"Just let me know what you need--I'll be hapy to look for it and e-mail it to you as a PDF, or copy it and insert it at this end, whichever you're comfortable with."


I've seen little signs posted in other administrative offices, saying things like "Lack of proper planning on your part does not constitute a crisis on my part," and I can sympathize with the sentiment. But we should all be profoundly grateful for office staff who make everything run so smoothly, even when it's really our problem.

Here's to them.

Sunday, February 10, 2008

Fear and Progress

More words.

Thursday, I got an unsolicited not-quite-an-update on the progress of my article MS. I was told that it was still under review, that they'd get back to me soon, but that my file was "complex." Well, possibly (see here and here); but while I'm sure the update was well-intentioned, my brain jumped to the conclusion that it was going to get kicked back to me again. There was that sense of impending doom, followed closely by fear that I was going to never get published, my career would end... on and on like that.

And that fear -- irrational as it surely is -- got me going. I've drafted most of a new section of the current chapter I'm working on, another 2,300 words or so since Friday. Fear, apparently, is my main source of motivation. That can't be healthy, in the long run.

But in the meantime: this chapter may get written after all.

Thursday, February 7, 2008

For those of you trying to guess the location of Fellowship City...'s not in the tropics:

This was the view from my front porch yesterday. And this photo was shot an hour and a half before the snow stopped falling. If blowing sideways can really be counted as "falling." Needless to say, I chose to work from home that day.

Go ahead, all you with your jobs in the snow-free states. Laugh it up.

Tuesday, February 5, 2008

Did we really need a study to tell us this?

In today's New York Times, confirmation of what many of us have known all along. But it's worth reading anyway.

I do find it interesting that the initial study was on a group of "high-achieving women." If that doesn't describe the cohort of people I've talked to about our experience with this very phenomenon, then I don't know what does.

Monday, February 4, 2008

Meltdowns and the Intellectual Girl

Yesterday, I had a meltdown with regards to the writing. This chapter has been kicking my ass for two reasons: 1) It's a grab-bag of things that are vaguely related to each other, but not nearly as much so as in the other chapters; and 2) I can't figure out which way round to string the various elements. The frustrations built to a point where I started to question whether I was even capable of writing this book, and whether I'm not good enough to do the thing I thought I had a reasonable knack for doing. So, I curled up on the couch and cried a little.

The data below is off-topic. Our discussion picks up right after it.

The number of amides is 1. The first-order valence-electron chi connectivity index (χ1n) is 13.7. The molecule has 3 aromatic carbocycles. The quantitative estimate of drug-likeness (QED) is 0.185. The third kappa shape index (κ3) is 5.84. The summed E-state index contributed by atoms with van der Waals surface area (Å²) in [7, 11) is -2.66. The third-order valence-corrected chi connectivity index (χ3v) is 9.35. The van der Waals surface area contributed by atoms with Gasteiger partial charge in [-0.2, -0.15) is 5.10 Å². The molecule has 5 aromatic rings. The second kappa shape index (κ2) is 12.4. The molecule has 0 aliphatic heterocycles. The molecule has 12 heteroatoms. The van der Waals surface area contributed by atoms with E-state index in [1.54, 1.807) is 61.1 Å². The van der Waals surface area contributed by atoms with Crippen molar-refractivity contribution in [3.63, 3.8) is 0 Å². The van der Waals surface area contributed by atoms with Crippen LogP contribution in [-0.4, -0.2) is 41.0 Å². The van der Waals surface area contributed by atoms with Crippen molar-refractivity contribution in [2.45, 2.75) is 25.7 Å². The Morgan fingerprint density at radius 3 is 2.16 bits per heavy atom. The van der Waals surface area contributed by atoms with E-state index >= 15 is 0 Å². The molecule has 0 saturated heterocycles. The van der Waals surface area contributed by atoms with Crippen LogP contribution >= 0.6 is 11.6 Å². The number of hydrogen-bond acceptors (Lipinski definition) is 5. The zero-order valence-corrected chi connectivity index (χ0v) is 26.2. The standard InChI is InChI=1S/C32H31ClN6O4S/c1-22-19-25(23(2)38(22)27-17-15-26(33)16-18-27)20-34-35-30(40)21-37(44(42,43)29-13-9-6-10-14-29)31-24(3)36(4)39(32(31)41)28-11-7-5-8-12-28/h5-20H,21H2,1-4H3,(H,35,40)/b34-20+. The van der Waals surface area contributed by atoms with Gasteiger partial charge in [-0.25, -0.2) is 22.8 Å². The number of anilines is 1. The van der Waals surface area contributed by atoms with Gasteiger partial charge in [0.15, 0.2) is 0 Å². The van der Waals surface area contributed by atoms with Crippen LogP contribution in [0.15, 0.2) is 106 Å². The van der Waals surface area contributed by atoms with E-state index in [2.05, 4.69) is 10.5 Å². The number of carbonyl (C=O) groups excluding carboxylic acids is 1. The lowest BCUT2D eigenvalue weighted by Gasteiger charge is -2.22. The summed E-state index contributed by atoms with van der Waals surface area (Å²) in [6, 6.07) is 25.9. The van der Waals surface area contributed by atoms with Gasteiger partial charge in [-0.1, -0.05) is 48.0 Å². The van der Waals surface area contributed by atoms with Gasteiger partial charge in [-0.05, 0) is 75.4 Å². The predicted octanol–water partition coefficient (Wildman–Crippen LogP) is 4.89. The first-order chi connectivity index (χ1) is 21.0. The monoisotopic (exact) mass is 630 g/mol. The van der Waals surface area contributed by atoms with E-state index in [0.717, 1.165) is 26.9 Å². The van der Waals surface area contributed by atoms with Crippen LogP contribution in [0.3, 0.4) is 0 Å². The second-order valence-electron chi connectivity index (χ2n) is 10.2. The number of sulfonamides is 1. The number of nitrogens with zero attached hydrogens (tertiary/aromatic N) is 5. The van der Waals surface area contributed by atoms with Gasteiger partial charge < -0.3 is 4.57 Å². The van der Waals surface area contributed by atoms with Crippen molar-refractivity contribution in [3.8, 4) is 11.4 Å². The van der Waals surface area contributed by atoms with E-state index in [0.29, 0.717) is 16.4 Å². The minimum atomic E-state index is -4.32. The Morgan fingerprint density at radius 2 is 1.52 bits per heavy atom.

Yes, that's right: this chapter has officially brought me to tears.

Now, this is not the first time that suggestions (whether internal or external) as to my competence in my chosen profession have made me weepy. There was a mini-meltdown after my latest round of Revise-and-Resubmit with Journal of Excellent Studies; I wept copious tears after I got rejected in grad school for omigodhowwillidomyresearchwithoutit grant; meetings with my M.A. advisor made me cry on a weekly basis for almost two full semesters (though never once in his presence). I do not have a particularly thick skin when it comes to my work.

Now, this can all be related back to earlier discussions of fraud complex. But it makes me wonder about gender and visible meltdowns in academia. Is this more common among women? Do they all, like me, try to hide it, for fear of not being taken seriously? Do men cry about these things, but just not talk about it? Do they process it differently – say, with anger, or by dismissing critics as uninformed or irrelevant? Do they have thicker skins?

Or is it just me?

The good news is, the meltdown seemed to be therapeutic (as meltdowns usually are, for me): combined with some solid emotional support from Interesting Development and a good night's sleep, I woke up this morning determined to make some progress, and to let the chapter be whatever it will, so long as it's done.

That'll teach that meltdown who's boss.